From the New York Times bestselling author of American Fascists and the NBCC finalist for War Is a Force That Gives Us Meaning comes this timely and compelling work about new atheists: those who attack religion to advance the worst of global capitalism, intolerance and imperial projects.
Chris Hedges, who graduated from seminary at Harvard Divinity School, has long been a courageous voice in a world where there are too few. He observes that there are two radical, polarized and dangerous sides to the debate on faith and religion in America: the fundamentalists who see religious faith as their prerogative, and the new atheists who brand all religious belief as irrational and dangerous. Both sides use faith to promote a radical agenda, while the religious majority, those with a commitment to tolerance and compassion as well as to their faith, are caught in the middle.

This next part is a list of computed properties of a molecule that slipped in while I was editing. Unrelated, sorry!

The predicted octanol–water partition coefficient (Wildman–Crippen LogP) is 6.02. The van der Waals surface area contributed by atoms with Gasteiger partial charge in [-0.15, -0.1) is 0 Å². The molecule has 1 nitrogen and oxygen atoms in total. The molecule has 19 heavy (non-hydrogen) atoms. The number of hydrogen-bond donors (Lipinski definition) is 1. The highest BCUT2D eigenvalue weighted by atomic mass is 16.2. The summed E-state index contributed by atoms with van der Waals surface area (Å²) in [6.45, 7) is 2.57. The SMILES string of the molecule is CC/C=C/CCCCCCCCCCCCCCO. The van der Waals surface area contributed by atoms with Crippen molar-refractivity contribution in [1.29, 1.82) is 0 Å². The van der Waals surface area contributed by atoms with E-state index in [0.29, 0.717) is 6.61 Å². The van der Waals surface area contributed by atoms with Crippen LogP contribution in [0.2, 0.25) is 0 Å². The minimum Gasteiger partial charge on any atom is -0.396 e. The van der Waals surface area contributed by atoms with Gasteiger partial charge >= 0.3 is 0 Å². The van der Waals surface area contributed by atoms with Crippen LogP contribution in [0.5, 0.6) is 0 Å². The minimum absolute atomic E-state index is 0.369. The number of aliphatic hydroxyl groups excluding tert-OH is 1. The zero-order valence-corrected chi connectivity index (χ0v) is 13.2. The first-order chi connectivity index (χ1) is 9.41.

The new atheists, led by Richard Dawkins, Christopher Hitchens and Sam Harris, do not make moral arguments about religion. Rather, they have created a new form of fundamentalism that attempts to permeate society with ideas about our own moral superiority and the omnipotence of human reason.
I Don't Believe in Atheists critiques the radical mindset that rages against religion and faith. Hedges identifies the pillars of the new atheist belief system, revealing that the stringent rules and rigid traditions in place are as strict as those of any religious practice.